Many television programs focus on the paranormal—The X-Files, Unsolved Mysteries, Sightings, and more. Could heavy viewing of these programs have a cultivation effect? This general question was examined by Sparks, Nelson, and Campbell (1997) in a survey of 120 residents of a Midwestern city. Respondents were asked to estimate the total amount of time they spent watching TV and how often they had seen specific programs that featured paranormal content. The researchers next developed a 20-item scale to assess respondents’ belief in paranormal activities, including UFOs, ESP, ghosts, palm reading, telekinesis, and astrology.
This scale was factor analyzed to yield two distinct elements: belief in supernatural beings and belief in psychic energy. The researchers also asked respondents to report whether they had had any paranormal experiences. TV viewing was then correlated with the measures of belief in the paranormal.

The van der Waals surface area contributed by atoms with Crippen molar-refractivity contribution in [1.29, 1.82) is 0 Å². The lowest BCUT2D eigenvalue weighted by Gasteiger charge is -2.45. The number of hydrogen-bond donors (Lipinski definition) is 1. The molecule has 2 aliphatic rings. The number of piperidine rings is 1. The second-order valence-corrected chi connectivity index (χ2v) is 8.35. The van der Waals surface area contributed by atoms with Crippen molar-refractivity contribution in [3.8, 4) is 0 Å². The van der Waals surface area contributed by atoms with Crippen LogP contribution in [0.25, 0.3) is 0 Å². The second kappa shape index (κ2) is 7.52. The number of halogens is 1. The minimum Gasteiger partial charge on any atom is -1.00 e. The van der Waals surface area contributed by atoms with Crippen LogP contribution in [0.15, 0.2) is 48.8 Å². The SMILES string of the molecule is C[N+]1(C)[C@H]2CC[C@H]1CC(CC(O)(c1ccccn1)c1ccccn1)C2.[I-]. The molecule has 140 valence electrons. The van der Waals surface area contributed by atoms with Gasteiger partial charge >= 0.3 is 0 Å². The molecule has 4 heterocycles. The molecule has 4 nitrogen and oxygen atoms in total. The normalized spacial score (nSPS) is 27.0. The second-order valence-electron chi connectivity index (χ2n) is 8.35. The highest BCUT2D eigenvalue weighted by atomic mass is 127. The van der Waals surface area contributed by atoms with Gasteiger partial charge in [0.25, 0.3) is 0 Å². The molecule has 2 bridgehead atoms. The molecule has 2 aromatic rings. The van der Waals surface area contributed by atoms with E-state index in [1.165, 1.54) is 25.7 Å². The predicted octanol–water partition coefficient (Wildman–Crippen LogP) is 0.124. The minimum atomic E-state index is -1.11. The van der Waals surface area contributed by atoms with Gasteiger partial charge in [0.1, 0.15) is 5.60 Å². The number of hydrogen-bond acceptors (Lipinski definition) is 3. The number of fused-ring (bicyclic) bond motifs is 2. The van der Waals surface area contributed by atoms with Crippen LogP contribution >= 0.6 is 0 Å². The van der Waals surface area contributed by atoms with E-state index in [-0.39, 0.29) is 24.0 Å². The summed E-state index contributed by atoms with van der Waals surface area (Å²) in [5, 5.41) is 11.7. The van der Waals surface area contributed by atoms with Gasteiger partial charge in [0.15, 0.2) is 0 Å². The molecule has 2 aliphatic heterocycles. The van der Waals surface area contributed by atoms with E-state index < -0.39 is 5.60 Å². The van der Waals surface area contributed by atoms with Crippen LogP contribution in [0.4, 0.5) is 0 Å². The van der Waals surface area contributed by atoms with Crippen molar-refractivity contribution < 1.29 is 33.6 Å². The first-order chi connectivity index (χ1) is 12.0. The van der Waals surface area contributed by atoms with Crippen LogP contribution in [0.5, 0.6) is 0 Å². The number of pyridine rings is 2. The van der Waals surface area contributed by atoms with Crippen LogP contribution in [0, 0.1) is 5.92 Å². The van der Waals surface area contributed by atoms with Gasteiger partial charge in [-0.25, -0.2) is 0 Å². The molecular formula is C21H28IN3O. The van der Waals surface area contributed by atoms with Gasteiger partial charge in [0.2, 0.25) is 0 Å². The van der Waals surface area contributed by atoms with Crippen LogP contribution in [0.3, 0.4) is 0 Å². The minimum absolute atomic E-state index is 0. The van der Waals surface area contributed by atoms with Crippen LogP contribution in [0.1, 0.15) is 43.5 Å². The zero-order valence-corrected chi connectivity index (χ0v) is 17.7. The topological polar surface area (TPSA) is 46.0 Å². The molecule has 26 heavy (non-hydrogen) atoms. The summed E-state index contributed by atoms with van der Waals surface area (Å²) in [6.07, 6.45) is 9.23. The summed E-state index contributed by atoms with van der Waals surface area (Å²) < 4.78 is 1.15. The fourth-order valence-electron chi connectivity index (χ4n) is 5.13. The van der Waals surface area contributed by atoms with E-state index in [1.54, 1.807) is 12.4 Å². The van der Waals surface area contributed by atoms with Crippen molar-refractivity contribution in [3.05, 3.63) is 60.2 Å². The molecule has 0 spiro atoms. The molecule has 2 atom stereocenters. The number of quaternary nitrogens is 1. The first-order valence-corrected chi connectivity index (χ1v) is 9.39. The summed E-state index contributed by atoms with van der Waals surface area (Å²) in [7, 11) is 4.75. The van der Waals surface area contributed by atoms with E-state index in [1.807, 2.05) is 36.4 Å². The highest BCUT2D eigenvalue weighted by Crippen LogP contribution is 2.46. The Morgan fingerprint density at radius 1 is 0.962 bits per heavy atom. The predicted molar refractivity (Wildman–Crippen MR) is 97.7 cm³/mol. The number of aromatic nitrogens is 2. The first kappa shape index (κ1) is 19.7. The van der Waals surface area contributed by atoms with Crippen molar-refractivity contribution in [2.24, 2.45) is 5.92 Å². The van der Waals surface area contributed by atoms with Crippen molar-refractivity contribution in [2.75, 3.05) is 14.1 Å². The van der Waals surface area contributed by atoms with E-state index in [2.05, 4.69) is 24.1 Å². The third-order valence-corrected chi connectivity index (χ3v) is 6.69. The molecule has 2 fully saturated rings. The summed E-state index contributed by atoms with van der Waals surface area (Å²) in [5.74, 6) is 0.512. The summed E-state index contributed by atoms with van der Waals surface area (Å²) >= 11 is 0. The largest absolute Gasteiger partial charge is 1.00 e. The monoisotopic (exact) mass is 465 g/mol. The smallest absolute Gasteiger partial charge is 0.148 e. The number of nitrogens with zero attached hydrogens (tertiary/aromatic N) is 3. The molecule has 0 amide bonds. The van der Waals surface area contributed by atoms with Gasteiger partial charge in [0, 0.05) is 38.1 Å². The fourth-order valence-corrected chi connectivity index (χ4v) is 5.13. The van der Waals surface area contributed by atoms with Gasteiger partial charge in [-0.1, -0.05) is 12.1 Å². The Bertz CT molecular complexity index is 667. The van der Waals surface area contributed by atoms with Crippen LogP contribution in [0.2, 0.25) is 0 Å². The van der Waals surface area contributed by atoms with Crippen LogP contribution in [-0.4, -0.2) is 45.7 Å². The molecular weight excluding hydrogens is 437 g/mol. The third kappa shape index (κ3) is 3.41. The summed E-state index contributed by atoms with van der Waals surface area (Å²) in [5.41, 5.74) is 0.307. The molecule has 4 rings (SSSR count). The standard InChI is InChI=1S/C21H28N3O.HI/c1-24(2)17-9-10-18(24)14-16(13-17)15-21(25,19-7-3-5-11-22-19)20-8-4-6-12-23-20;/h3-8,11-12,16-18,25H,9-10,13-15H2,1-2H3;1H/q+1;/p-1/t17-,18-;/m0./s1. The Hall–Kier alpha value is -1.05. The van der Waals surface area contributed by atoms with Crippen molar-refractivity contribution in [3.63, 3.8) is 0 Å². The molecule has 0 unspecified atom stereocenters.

The total number of hours of TV viewing was not related to either of the paranormal belief factors. Exposure to paranormal TV shows showed no correlation with belief in psychic energy. There was a significant relationship, however, between paranormal TV show viewing and belief in supernatural beings among those who had some prior experience with paranormal events. This relationship persisted even after controlling for several demographic variables. The authors suggest that this finding should have implications for journalists and program producers of content related to paranormal themes.